nigh onto

nigh

[nahy]
adverb
1.
near in space, time, or relation: The time draws nigh.
2.
nearly; almost; (often followed by on or onto ): nigh onto twenty years.
adjective, nigher, nighest.
3.
near; approaching: Evening is nigh.
4.
short or direct: to take the nighest route.
5.
(of an animal or vehicle) being on the left side: to be astride the nigh horse.
6.
Archaic. parsimonious; stingy.
preposition
7.
verb (used without object), verb (used with object)
8.
Archaic. to approach.

Origin:
before 900; Middle English nigh(e), neye, Old English nēah, nēh, cognate with Dutch na, German nahe, Old Norse nā-, Gothic nehw, nehwa; cf. near, next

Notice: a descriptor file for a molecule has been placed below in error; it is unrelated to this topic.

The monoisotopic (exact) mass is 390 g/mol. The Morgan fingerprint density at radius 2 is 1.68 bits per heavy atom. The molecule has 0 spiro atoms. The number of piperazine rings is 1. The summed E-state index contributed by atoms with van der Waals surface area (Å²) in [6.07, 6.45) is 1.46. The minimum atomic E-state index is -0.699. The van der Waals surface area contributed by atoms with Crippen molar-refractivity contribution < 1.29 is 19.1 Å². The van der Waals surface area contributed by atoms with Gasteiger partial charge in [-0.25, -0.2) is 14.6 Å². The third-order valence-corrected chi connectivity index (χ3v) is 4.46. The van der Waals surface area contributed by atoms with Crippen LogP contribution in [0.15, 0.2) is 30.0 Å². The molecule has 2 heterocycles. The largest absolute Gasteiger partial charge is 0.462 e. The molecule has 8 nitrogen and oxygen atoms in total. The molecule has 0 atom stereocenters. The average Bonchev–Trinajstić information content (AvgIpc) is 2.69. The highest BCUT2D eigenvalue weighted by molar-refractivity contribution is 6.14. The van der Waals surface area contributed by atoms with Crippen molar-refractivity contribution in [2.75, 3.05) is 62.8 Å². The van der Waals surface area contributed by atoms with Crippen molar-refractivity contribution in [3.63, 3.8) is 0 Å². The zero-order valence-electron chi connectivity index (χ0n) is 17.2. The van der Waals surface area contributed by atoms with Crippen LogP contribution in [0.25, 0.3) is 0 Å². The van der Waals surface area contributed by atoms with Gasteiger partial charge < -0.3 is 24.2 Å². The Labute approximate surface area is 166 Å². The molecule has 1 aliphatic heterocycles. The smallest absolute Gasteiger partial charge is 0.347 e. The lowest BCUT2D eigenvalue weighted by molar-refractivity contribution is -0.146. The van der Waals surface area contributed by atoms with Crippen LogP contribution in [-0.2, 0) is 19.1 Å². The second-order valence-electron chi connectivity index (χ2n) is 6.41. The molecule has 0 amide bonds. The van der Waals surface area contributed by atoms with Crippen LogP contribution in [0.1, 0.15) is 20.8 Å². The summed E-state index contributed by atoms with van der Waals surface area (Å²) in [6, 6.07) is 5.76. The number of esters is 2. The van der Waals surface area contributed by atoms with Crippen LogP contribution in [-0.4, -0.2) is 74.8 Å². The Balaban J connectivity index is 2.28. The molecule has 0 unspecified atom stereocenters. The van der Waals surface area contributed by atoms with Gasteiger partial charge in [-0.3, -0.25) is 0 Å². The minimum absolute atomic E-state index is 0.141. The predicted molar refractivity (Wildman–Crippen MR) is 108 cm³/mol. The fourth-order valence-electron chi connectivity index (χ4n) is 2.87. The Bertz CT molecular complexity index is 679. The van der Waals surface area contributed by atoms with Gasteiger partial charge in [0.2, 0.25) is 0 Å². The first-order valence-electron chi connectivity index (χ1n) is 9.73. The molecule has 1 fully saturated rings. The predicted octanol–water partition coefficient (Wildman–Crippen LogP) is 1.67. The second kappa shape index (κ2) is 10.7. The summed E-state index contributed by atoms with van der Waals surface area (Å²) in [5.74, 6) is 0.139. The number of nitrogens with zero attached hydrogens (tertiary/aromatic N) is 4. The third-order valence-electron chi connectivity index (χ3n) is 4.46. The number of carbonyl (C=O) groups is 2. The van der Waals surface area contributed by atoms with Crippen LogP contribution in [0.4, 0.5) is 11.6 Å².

unnigh, adjective
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World English Dictionary
nigh (naɪ)
 
adj, —adv, —prep
an archaic, poetic, or dialect word for near
 
[Old English nēah, nēh; related to German nah, Old Frisian nei. Compare near, next]

Collins English Dictionary - Complete & Unabridged 10th Edition
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Etymonline
Word Origin & History

nigh
"near," O.E. neah (W.Saxon), neh (Anglian), common Gmc. (cf. O.Fris. nei, M.Du. na, O.H.G. nah, Ger. nah, Goth. nehwa), with no cognates outside Gmc. The O.E. progression was neah - near - niehsta, for "nigh - near - next." But the comp. near and the superl. nehst gradually evolved into separate words
not felt as related to nigh. New comp. and superl. forms, nigher, nighest, developed 1300s as phonetic changes obscured the original relationships.
Online Etymology Dictionary, © 2010 Douglas Harper
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